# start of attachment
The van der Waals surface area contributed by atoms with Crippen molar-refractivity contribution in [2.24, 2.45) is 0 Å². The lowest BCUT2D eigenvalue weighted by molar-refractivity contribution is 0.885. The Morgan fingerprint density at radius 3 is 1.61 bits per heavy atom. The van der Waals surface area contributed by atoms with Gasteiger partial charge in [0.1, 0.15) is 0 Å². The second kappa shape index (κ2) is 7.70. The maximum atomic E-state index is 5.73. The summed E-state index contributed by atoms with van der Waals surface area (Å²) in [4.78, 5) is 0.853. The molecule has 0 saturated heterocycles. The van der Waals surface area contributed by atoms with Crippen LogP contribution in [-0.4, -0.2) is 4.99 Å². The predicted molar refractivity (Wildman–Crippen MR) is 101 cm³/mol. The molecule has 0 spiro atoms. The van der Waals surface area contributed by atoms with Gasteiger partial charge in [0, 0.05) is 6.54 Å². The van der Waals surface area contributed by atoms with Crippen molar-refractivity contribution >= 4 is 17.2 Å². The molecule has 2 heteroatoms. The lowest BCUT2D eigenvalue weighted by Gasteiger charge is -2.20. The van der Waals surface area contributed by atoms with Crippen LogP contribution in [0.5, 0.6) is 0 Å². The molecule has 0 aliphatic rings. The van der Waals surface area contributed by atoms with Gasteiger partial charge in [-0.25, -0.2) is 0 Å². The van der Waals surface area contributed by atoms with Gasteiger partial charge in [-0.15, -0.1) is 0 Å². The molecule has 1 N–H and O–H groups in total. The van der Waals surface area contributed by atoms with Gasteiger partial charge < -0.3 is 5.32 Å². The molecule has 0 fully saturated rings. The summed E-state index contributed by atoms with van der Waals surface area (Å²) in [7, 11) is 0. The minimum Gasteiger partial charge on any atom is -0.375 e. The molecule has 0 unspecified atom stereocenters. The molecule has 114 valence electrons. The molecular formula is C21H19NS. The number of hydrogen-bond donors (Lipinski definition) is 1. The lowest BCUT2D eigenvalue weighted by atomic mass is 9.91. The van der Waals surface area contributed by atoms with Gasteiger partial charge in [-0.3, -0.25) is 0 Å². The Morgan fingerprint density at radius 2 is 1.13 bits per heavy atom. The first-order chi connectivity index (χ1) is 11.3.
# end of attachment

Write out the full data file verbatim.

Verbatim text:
The van der Waals surface area contributed by atoms with Crippen molar-refractivity contribution in [2.24, 2.45) is 0 Å². The lowest BCUT2D eigenvalue weighted by molar-refractivity contribution is 0.885. The Morgan fingerprint density at radius 3 is 1.61 bits per heavy atom. The van der Waals surface area contributed by atoms with Gasteiger partial charge in [0.1, 0.15) is 0 Å². The second kappa shape index (κ2) is 7.70. The maximum atomic E-state index is 5.73. The summed E-state index contributed by atoms with van der Waals surface area (Å²) in [4.78, 5) is 0.853. The molecule has 0 saturated heterocycles. The van der Waals surface area contributed by atoms with Crippen LogP contribution in [-0.4, -0.2) is 4.99 Å². The predicted molar refractivity (Wildman–Crippen MR) is 101 cm³/mol. The molecule has 0 spiro atoms. The van der Waals surface area contributed by atoms with Gasteiger partial charge in [0, 0.05) is 6.54 Å². The van der Waals surface area contributed by atoms with Crippen molar-refractivity contribution >= 4 is 17.2 Å². The molecule has 2 heteroatoms. The lowest BCUT2D eigenvalue weighted by Gasteiger charge is -2.20. The van der Waals surface area contributed by atoms with Crippen LogP contribution in [0.5, 0.6) is 0 Å². The molecule has 0 aliphatic rings. The van der Waals surface area contributed by atoms with Gasteiger partial charge in [-0.25, -0.2) is 0 Å². The van der Waals surface area contributed by atoms with Gasteiger partial charge in [-0.15, -0.1) is 0 Å². The molecule has 1 N–H and O–H groups in total. The van der Waals surface area contributed by atoms with Gasteiger partial charge < -0.3 is 5.32 Å². The molecule has 0 fully saturated rings. The summed E-state index contributed by atoms with van der Waals surface area (Å²) in [7, 11) is 0. The minimum Gasteiger partial charge on any atom is -0.375 e. The molecule has 0 unspecified atom stereocenters. The molecule has 114 valence electrons. The molecular formula is C21H19NS. The number of hydrogen-bond donors (Lipinski definition) is 1. The lowest BCUT2D eigenvalue weighted by atomic mass is 9.91. The van der Waals surface area contributed by atoms with Gasteiger partial charge in [-0.3, -0.25) is 0 Å². The Morgan fingerprint density at radius 2 is 1.13 bits per heavy atom. The first-order chi connectivity index (χ1) is 11.3.